I have reamed the funeral customs of Settsu Province. I am most familiar with funerals of the Pure Land and New Pure Land sects of Buddhism, but I have also attended Zen and Nichiren funerals. I have witnessed the last moments of five or six people that I can remember. I can also recall three or four times when I moistened the lips of the dead with the last water. I have lighted the first incense and have also lighted the last so-called departing incense. I have participated in several ceremonies where ashes were gathered and placed in an urn. And I am well acquainted with the customs of Buddhist rites for the forty-ninth day after death.
I had never even met the three people whose funerals I attended that summer. There was no way I could feel any personal grief. But at the cemetery, when the incense was burned, I rid myself of worldly thoughts and quietly prayed for the repose of the dead. Although I noted that most of the young people present bowed their heads while leaving their hands to dangle at their sides, I pressed my palms together. People often assumed I was more genuinely pious than the others who had little relationship to the deceased. The reason I gave this impression was that funerals often inspired me to consider the lives and the deaths of people who were close to me. And, in the repose of contemplation, my heart grew still. The more distant my connection with the deceased, the more I felt moved to go to the cemetery, accompanied by my own memories, to burn incense and press my palms together in devotion to those memories. So it was that as a youth, my decorous behavior at the funerals of strangers was never feigned; rather, it was a manifestation of the capacity for sadness I had within myself.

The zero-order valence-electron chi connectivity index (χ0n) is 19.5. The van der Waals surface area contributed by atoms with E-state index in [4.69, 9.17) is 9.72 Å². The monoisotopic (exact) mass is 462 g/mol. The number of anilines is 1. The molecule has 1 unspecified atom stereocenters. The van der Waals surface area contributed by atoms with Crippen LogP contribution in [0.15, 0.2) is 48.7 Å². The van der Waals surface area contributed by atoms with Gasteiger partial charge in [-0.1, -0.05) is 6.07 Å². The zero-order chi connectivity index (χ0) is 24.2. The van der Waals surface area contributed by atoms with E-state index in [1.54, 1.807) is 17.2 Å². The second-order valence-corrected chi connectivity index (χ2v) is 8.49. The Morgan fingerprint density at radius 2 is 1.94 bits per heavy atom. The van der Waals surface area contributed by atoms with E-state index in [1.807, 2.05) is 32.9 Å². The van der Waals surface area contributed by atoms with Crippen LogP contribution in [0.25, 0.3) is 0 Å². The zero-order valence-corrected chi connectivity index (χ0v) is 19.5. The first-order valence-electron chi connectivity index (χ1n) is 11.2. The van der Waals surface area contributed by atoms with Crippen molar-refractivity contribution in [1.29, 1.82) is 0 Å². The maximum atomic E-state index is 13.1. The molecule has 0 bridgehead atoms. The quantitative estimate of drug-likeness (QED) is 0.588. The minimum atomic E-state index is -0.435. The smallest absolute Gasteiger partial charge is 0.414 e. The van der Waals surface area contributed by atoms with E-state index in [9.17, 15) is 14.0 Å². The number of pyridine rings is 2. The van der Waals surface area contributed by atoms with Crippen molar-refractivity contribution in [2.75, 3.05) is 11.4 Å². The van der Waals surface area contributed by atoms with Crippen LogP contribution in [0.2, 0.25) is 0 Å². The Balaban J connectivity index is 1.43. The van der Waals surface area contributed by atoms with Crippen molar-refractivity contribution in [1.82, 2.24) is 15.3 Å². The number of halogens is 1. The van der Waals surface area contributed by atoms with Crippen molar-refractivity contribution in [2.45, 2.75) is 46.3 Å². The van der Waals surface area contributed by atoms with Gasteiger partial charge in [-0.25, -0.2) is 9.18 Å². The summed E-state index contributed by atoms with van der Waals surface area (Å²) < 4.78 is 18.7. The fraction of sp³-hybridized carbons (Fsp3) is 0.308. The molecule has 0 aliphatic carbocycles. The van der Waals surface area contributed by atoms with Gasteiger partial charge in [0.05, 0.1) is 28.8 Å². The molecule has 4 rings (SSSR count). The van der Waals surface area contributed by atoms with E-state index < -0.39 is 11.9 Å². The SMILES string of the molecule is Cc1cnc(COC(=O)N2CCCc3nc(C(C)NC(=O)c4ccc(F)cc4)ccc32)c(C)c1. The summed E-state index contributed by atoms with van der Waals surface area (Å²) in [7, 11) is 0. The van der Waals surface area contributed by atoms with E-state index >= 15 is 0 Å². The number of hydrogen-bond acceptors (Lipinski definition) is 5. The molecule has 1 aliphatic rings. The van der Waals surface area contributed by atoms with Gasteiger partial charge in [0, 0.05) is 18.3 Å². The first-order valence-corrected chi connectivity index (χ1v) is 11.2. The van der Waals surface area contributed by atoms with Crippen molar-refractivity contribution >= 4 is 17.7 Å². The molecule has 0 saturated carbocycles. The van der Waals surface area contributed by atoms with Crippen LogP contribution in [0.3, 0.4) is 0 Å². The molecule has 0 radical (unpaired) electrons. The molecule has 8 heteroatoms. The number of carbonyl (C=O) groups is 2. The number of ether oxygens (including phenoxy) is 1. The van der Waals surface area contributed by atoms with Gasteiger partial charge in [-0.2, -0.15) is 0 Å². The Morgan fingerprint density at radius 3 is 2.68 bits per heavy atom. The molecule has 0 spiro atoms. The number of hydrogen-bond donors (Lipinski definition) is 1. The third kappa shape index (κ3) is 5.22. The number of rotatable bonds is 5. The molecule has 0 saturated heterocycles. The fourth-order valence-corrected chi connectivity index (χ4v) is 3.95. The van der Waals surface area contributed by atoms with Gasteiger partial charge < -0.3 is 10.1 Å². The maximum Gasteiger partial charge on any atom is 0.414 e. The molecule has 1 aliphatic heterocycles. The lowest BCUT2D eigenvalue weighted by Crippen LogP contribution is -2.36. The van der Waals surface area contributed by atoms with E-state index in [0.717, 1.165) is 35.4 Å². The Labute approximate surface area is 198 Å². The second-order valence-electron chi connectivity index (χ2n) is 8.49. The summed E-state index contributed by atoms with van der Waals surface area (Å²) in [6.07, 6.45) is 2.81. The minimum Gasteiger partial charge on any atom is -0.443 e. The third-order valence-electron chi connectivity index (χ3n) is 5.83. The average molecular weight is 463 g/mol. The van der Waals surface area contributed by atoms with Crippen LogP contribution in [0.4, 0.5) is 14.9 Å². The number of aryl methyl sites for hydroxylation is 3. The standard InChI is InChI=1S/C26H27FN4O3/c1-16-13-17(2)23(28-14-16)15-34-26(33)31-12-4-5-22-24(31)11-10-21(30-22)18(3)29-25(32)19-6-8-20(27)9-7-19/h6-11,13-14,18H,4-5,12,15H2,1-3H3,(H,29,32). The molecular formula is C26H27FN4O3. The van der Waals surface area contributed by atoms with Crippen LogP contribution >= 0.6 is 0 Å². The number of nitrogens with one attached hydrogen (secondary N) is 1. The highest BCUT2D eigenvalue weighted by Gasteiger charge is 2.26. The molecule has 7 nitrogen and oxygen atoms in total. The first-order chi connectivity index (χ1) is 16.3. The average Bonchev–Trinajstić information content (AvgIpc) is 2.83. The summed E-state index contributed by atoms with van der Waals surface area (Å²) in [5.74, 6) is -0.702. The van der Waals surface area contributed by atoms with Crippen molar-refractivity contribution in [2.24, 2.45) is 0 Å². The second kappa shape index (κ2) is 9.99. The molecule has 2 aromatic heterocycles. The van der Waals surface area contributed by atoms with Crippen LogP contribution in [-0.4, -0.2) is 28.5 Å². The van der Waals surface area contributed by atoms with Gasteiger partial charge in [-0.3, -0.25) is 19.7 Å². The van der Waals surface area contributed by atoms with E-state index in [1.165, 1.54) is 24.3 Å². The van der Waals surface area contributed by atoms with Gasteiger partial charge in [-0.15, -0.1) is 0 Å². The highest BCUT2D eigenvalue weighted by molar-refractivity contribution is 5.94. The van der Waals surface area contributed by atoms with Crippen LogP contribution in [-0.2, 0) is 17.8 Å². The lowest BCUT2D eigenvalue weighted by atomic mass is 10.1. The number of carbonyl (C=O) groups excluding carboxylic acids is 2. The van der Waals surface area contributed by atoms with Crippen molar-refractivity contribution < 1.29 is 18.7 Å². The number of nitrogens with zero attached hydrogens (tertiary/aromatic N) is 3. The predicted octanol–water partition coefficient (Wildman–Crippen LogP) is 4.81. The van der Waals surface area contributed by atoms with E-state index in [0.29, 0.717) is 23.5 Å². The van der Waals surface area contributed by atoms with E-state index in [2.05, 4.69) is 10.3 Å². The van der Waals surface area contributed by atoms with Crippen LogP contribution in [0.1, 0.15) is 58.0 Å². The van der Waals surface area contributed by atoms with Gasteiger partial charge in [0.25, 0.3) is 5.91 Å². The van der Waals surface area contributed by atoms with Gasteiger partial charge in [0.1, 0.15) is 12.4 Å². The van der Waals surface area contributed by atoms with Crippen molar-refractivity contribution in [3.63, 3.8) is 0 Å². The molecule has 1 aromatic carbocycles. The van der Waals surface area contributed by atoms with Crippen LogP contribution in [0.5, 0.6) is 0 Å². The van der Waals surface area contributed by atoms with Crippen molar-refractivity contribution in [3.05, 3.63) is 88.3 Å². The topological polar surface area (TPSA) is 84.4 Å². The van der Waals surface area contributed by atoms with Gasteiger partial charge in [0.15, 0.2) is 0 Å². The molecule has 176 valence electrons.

I have no recollection of my parents' funerals. And I remember nothing about them when they were alive. People tell me, "Don't forget your parents. Always remember them." But I cannot, try though I might. When I see a photograph, it strikes me as neither a drawing nor a living being. It is something in-between. Neither a relative nor a stranger, but something in-between. I feel a weird, awkward tension, as though the photograph and I are embarrassed to be facing each other. When anyone talks of my parents, I never know what sort of manner to adopt in listening. My only desire is that they finish quickly. When I am told the dates of their deaths or their ages at death, I immediately forget them, as if they were just random numbers.
I heard from my aunt that I cried and fussed on the day of my father's funeral. I told them, "Don't strike the bell on the altar," "Put out the light," and "Throw the oil from the vessel out in the garden." Strangely, only this story moved me.
My grandfather had come to Tokyo when it was still known by the old name of Edo. My father graduated from a medical school in Tokyo. There is a bronze statue of the president of that school at Yujima Tenjin Shrine. The first day I was ever in Tokyo, I was shown that statue; it made me feel strange. A bronze statue gives the queer impression of being almost alive, so I was embarrassed to stare at it.
My grandmother's funeral was the year I entered elementary school. My grandmother, who along with my grandfather had raised me, died just when she could have relaxed her efforts to care for me, a rather sickly child. It rained hard the day of the funeral, so I was carried to the cemetery on the back of some man. My sister, eleven or twelve years old at the time and wearing white clothes, was also being carried on someone's back ahead of me up the red clay mountain path.
My grandmother's death awakened in me my first real feelings for our family altar. When my grandfather was not looking, I stole glances at the bright family altar in its special room. Over and over when my grandfather was unaware, I opened the sliding door a tiny crack, then closed it again. I remember that I hated opening the sliding partition all the way and actually approaching the altar. Whenever I look out at the subdued radiance of the sun as it bathes the mountaintops after dropping just below the horizon, I think of the light in the family altar as it looked to me when I was eight years old. In my graceless first-grader's hand, I had scrawled my grandmother's long, posthumous Buddhist name on the white sliding partition to the altar room; those characters remained there until we sold the house.